System Level Approach towards Intelligent Healthcare Environment
MetadataShow full item record
Surgical procedures conducted without proper guidance and dynamic feedback mechanism could lead to unintended consequences. In-vivo diagnostics and imaging (the Gastro-Intestinal tract) has shown to be inconvenient for the patients using traditional endoscopic instruments and often these conventional methods are limited in terms of their access to various organs (e.g. small intestines). Embedding sensors inside the living body is complex and further the communication with the implanted sensors is challenging using the current RF technology. Additionally, continuous replacement and/or batteries recharging for wireless sensors networks both in-vivo and ex-vivo adds towards the complexity. Advances in diagnostics and prognostics techniques require development at multiple levels through systems approach, guided by the futuristic intelligent decision making environment that reduces the human interference. The demands are not only at the component level, but also at the connectivity of the components such that secure, sustainable, self-reliant, and intelligent environment can be realized. This thesis provides important breakthroughs required to achieve the vision of intelligent healthcare environment. The research contributions of this thesis provide foundation for developing a new architecture for continuous medical diagnostic and monitoring. The chapters in this thesis cover four fundamental technologies covering the in-vivo imaging, ex-vivo imaging, energy for sensors, and acoustic communication. These technologies are: locomotion mechanism for wireless capsule endoscope (WCE), multifunctional image guided surgical (MIGS) platform, shape memory alloy (SMA) thermal energy harvester and thermo-acoustic sonar using carbon nanotube (CNT) sheets. First, two types of locomotion mechanisms were developed, the first one inspired by millipede legged type mechanism and the second one based on the traveling waves that were induced onto the walls of the WCEs through vibration. Both mechanisms utilize piezoelectric actuators and couple their dynamics and actuation capability in order to achieve propulsion. This controlled locomotion will provide WCE advantage in terms of conducting localized diagnostics. Next, in order to conduct ex-vivo surgical procedures using the OCT such as removing the unwanted tissue and tumors short distance beneath the skin, MIGS platform was developed. The MIGS platform is composed of three key elements: optical coherence tomography (OCT) probe, laser scalpel and high precision miniature scanning and positioning stage. The focus in this dissertation was on design and development of the programmable scanning and positioning stage. The combination of in-vivo tool such as WCE and ex-vivo tool such as MIGS will provide opportunity to conduct many non-invasive procedures which will save time and cost. In order to power the feedback sensors that assist in remote operation of surgical procedures and automation of the diagnostic algorithms, an energy harvester technology based on the SMA thermal engine was designed, fabricated, and characterized. A mechano-thermal model for the overall SMA engine was developed and experimentally validated. Finally, the thermo-acoustic sound generation mechanism using CNT sheets was investigated with the goal of developing techniques for acoustic localization of WCE and customized sound generation devices. CNT thermo-acoustic projectors were modeled and experimentally characterized to quantify the dynamics of the system under varying drive conditions. The overall vision of this thesis is to lay down the foundation for intelligent healthcare environment that provides the ability to conduct automated diagnostics, prognostics, and non-invasive surgical procedures. In accomplishing this vision, the thesis has addressed several key fundamental aspects of various technologies that will be required for implementing the automation algorithms.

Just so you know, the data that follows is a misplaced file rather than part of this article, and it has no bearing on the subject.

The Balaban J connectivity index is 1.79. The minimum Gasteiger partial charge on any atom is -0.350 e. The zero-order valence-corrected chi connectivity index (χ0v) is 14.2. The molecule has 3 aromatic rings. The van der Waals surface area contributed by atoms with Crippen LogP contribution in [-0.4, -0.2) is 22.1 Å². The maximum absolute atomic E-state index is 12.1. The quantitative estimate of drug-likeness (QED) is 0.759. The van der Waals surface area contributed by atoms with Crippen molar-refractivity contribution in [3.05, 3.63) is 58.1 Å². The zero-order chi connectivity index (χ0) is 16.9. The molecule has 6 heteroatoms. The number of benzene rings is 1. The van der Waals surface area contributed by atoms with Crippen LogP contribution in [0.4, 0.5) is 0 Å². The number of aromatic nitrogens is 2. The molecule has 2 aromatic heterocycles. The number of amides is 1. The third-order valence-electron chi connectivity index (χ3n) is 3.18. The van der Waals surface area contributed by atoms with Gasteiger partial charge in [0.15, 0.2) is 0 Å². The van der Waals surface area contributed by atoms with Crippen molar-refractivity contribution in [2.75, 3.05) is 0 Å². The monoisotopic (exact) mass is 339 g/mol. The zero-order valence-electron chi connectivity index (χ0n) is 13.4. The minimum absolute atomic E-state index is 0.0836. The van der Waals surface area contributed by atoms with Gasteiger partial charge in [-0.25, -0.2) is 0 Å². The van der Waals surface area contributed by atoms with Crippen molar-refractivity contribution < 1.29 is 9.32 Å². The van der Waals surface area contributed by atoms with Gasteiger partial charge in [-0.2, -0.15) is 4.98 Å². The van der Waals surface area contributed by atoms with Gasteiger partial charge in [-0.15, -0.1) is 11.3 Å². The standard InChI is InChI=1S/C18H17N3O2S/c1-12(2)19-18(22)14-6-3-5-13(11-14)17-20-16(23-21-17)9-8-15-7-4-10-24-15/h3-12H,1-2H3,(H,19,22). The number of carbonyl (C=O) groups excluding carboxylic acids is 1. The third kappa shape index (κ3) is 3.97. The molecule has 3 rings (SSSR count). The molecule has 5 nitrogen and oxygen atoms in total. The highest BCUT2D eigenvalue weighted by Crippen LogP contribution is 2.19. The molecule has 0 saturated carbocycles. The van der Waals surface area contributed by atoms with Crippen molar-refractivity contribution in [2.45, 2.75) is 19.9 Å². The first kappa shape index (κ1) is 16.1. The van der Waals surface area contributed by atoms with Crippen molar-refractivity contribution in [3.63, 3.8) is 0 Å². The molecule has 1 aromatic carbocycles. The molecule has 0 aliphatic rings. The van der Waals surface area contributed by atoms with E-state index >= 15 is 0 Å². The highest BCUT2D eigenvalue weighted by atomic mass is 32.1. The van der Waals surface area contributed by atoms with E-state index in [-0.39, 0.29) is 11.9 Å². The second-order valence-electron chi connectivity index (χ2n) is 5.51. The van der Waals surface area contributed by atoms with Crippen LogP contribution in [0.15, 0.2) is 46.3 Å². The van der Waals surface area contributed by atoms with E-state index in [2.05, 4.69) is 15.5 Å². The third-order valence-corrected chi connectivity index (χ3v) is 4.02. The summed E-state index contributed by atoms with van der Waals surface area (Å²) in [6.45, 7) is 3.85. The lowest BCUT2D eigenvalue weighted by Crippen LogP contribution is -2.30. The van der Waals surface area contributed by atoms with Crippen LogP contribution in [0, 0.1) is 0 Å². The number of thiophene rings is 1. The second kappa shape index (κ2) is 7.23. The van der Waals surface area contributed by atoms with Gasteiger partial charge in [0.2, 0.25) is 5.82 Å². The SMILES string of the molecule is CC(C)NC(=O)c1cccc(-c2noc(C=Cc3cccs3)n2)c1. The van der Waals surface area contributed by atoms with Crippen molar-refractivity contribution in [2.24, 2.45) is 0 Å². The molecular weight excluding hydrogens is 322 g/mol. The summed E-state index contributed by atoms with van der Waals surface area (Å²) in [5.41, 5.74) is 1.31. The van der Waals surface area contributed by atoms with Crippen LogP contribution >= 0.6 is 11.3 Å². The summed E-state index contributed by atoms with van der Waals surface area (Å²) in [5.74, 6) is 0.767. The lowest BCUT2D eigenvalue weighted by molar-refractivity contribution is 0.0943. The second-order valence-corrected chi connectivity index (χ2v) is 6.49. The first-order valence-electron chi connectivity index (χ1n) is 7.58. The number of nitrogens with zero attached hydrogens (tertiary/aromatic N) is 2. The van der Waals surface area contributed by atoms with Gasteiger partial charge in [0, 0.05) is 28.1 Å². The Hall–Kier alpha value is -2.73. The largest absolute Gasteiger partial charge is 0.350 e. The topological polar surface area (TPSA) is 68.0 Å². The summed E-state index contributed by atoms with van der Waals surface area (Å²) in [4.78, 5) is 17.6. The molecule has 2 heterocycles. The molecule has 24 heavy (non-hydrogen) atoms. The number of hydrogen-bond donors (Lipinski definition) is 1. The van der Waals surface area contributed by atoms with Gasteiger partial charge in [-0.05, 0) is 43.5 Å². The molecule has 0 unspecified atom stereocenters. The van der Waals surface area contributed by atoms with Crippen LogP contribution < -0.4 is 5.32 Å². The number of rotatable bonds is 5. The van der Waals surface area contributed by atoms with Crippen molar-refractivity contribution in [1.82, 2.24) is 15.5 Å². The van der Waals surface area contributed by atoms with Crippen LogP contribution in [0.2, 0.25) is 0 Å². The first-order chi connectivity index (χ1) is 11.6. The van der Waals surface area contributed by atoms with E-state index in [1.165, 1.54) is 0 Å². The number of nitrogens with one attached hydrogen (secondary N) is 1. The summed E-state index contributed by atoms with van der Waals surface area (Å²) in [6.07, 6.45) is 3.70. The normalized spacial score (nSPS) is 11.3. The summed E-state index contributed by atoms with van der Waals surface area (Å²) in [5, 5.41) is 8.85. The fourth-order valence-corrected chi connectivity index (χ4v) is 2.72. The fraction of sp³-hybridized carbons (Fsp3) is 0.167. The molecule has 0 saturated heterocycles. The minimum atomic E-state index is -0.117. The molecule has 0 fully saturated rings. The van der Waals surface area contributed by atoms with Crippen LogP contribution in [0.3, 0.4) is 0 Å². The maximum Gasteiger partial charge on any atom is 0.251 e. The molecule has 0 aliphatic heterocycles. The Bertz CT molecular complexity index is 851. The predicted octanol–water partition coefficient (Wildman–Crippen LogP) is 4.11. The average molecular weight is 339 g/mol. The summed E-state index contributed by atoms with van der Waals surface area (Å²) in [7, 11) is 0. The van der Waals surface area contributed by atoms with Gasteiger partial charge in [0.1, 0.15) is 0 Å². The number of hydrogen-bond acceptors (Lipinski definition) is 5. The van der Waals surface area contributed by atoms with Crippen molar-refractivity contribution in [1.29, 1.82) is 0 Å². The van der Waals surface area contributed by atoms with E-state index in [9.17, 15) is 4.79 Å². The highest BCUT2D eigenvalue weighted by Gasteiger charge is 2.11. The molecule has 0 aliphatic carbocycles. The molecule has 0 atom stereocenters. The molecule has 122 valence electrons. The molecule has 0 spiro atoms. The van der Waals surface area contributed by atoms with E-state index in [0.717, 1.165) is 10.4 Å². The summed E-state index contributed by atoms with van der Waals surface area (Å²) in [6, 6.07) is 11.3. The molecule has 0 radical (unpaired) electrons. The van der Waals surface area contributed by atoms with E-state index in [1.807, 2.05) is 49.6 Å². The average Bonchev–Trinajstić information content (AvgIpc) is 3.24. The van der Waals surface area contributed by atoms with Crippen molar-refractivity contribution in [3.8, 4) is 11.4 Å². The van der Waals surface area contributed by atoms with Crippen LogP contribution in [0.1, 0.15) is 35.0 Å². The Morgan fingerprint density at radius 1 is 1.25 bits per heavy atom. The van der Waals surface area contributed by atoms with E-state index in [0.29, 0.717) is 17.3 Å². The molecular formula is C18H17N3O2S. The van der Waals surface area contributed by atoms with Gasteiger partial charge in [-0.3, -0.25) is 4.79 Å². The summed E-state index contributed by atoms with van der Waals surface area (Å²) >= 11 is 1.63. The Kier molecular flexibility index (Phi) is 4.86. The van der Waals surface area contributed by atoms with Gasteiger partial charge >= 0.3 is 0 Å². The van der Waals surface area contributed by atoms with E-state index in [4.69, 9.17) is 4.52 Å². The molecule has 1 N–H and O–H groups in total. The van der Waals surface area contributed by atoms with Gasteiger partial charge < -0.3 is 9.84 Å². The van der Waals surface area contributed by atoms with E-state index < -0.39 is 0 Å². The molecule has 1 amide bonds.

- Doctoral Dissertations